News Releases - Air
EPA, partners announce diesel vehicle retrofit program: City and County of Honolulu, Grace Pacific “cleaner” vehicles to be demonstrated
Release Date: 06/24/2008
Contact Information: Dean Higuchi, 808-541-2711, firstname.lastname@example.org
HONOLULU – Today at the City and County of Honolulu’s Alapai Bus Facility, the U.S. Environmental Protection Agency’s Pacific Southwest Region Air Division Director Deborah Jordan announced accomplishments of a diesel engine retrofit program.
The diesel engine retrofit program’s goal is to reduce diesel air emissions from vehicles and engines for both highway and non-road vehicles operated by public and private organizations, including the City and County of Honolulu, the Board of Water Supply, the state Department of Transportation, Grace Pacific Corp., and Aiwohi Brothers.
“Even in clean areas, exposure to diesel emissions can lead to chronic respiratory problems and premature death,” said Jordan. “I congratulate the City and County of Honolulu, Grace Pacific, the state of Hawaii, and the many other partners for showing true leadership in this field and encouraging retrofits across the state.”
The program specifically identified fleets that could meet retrofit requirements, profiled the equipment needed, developed a purchasing process for the parts and equipment, and provided training for installation and maintenance to continue the program. Over 75 vehicle retrofits have been installed with more planned in the coming years.
“Honolulu is a city blessed with excellent air quality,” said City and County of Honolulu Mayor Mufi Hannemann. “As the Brookings Institute recently reported, Honolulu has the smallest carbon footprint of any major American city. We can, however, and we must do more to reduce the harmful emissions from our vehicles. We pride ourselves on leading by example, and the diesel retrofit program demonstrates our commitment to being part of a solution along with our partner at the federal level, the Environmental Protection Agency. Public health and safety is a mayor’s highest priority, and the diesel retrofit program will help reduce the health risks to our island’s residents.”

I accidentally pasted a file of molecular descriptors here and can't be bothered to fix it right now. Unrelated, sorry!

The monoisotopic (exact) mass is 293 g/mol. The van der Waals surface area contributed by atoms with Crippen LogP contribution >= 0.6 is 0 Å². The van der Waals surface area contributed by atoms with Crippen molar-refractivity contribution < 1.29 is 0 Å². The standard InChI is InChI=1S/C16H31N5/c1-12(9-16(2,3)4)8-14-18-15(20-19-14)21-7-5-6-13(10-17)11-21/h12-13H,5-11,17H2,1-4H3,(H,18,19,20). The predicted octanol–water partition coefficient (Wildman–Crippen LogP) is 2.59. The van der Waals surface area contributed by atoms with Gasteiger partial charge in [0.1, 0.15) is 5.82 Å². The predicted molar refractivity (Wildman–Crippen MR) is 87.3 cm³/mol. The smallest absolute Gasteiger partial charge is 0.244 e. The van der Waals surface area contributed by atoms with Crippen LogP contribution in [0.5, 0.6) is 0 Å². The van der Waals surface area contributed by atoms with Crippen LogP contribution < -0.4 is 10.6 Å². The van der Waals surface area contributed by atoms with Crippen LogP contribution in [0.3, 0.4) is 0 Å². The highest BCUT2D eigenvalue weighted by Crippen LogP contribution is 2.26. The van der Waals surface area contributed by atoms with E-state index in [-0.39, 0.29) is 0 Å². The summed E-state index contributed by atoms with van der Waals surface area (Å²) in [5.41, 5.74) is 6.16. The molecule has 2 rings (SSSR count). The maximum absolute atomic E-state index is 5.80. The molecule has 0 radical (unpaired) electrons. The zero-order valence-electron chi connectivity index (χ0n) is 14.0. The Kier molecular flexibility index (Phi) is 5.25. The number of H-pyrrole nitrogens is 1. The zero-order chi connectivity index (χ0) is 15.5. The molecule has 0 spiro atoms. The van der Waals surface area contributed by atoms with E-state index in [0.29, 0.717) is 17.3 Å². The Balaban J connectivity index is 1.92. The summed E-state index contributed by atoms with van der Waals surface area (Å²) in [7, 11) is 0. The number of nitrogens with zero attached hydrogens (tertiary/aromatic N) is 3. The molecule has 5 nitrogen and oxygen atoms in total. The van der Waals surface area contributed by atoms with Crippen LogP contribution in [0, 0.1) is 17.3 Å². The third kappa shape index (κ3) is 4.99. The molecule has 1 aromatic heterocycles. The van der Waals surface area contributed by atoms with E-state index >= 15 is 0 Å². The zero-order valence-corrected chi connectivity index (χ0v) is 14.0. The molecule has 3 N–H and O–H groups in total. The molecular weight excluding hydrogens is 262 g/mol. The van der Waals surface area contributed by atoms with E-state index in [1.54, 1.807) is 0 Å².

The $800,000 diesel retrofit program is funded from a supplemental environmental project agreed to by Chevron U.S.A., Inc., as part of a settlement for enforcement actions. This included $300,000 from an action brought by the EPA and $500,000 from an action brought by the Hawaii Department of Health.
The EPA also announced that the Hawaii Department of Health’s Clean Air Branch will participate in the State Clean Diesel Grant Program to achieve significant reductions in diesel emissions. The effort, which helps states build programs to reduce diesel emissions, is part of the National Clean Diesel Campaign and the West Coast Collaborative, which grant funds to eligible partners for building diesel emission reduction programs across the country to improve air quality and protect public health.
The EPA and its partners will also be holding a West Coast Collaborative meeting on June 25, at the Oceanic Institute to discuss current projects, success stories and future projects to improve air quality in Hawaii.
For more information on the National Clean Diesel Campaign and the West Coast Collaborative, please visit: http://www.epa.gov/cleandiesel/ and http://www.westcoastcollaborative.org.